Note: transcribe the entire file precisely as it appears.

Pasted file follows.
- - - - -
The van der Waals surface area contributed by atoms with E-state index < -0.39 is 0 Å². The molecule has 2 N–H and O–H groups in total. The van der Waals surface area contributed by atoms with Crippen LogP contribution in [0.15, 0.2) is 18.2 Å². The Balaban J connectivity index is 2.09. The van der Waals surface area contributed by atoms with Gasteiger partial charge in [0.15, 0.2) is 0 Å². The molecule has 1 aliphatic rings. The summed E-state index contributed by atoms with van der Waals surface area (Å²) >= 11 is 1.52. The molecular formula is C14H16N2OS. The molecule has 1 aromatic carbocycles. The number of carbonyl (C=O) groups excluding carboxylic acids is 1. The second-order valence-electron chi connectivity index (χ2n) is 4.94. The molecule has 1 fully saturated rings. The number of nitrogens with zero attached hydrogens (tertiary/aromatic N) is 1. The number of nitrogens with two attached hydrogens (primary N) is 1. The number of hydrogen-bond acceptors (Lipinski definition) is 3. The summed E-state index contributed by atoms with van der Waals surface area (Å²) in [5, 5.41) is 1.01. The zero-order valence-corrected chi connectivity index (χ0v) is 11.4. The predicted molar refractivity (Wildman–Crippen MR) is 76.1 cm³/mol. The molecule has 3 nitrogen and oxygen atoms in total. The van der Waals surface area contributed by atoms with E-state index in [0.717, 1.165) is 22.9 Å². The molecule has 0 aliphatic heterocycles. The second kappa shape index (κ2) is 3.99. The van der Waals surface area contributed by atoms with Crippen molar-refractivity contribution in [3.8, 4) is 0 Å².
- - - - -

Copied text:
The van der Waals surface area contributed by atoms with E-state index < -0.39 is 0 Å². The molecule has 2 N–H and O–H groups in total. The van der Waals surface area contributed by atoms with Crippen LogP contribution in [0.15, 0.2) is 18.2 Å². The Balaban J connectivity index is 2.09. The van der Waals surface area contributed by atoms with Gasteiger partial charge in [0.15, 0.2) is 0 Å². The molecule has 1 aliphatic rings. The summed E-state index contributed by atoms with van der Waals surface area (Å²) >= 11 is 1.52. The molecular formula is C14H16N2OS. The molecule has 1 aromatic carbocycles. The number of carbonyl (C=O) groups excluding carboxylic acids is 1. The second-order valence-electron chi connectivity index (χ2n) is 4.94. The molecule has 1 fully saturated rings. The number of nitrogens with zero attached hydrogens (tertiary/aromatic N) is 1. The number of nitrogens with two attached hydrogens (primary N) is 1. The number of hydrogen-bond acceptors (Lipinski definition) is 3. The summed E-state index contributed by atoms with van der Waals surface area (Å²) in [5, 5.41) is 1.01. The zero-order valence-corrected chi connectivity index (χ0v) is 11.4. The predicted molar refractivity (Wildman–Crippen MR) is 76.1 cm³/mol. The molecule has 3 nitrogen and oxygen atoms in total. The van der Waals surface area contributed by atoms with E-state index in [0.717, 1.165) is 22.9 Å². The molecule has 0 aliphatic heterocycles. The second kappa shape index (κ2) is 3.99. The van der Waals surface area contributed by atoms with Crippen molar-refractivity contribution in [3.8, 4) is 0 Å².